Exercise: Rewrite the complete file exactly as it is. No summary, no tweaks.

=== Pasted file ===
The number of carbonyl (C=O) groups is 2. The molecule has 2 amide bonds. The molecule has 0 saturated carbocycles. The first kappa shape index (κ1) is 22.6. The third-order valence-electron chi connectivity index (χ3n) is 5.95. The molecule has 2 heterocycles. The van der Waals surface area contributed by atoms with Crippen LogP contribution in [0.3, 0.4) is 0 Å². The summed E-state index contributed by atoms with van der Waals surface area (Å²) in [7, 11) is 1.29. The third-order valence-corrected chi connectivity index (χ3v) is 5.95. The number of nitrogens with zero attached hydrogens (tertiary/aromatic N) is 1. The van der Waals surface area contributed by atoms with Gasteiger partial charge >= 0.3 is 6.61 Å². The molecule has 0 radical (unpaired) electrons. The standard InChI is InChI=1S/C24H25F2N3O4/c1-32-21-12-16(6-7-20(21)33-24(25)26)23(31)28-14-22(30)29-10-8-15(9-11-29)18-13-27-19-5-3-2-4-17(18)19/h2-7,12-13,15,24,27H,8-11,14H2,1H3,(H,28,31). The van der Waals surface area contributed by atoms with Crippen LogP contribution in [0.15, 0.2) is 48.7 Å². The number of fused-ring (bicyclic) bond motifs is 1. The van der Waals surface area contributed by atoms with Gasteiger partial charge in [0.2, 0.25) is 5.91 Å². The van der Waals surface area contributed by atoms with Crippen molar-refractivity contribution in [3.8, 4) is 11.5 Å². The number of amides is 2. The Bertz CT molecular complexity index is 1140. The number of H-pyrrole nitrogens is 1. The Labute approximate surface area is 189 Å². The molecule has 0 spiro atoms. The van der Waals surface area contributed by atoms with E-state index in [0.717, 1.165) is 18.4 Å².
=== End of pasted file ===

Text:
The number of carbonyl (C=O) groups is 2. The molecule has 2 amide bonds. The molecule has 0 saturated carbocycles. The first kappa shape index (κ1) is 22.6. The third-order valence-electron chi connectivity index (χ3n) is 5.95. The molecule has 2 heterocycles. The van der Waals surface area contributed by atoms with Crippen LogP contribution in [0.3, 0.4) is 0 Å². The summed E-state index contributed by atoms with van der Waals surface area (Å²) in [7, 11) is 1.29. The third-order valence-corrected chi connectivity index (χ3v) is 5.95. The number of nitrogens with zero attached hydrogens (tertiary/aromatic N) is 1. The van der Waals surface area contributed by atoms with Gasteiger partial charge >= 0.3 is 6.61 Å². The molecule has 0 radical (unpaired) electrons. The standard InChI is InChI=1S/C24H25F2N3O4/c1-32-21-12-16(6-7-20(21)33-24(25)26)23(31)28-14-22(30)29-10-8-15(9-11-29)18-13-27-19-5-3-2-4-17(18)19/h2-7,12-13,15,24,27H,8-11,14H2,1H3,(H,28,31). The van der Waals surface area contributed by atoms with Crippen LogP contribution in [0.15, 0.2) is 48.7 Å². The number of fused-ring (bicyclic) bond motifs is 1. The van der Waals surface area contributed by atoms with Gasteiger partial charge in [0.2, 0.25) is 5.91 Å². The van der Waals surface area contributed by atoms with Crippen molar-refractivity contribution in [3.8, 4) is 11.5 Å². The number of amides is 2. The Bertz CT molecular complexity index is 1140. The number of H-pyrrole nitrogens is 1. The Labute approximate surface area is 189 Å². The molecule has 0 spiro atoms. The van der Waals surface area contributed by atoms with E-state index in [0.717, 1.165) is 18.4 Å².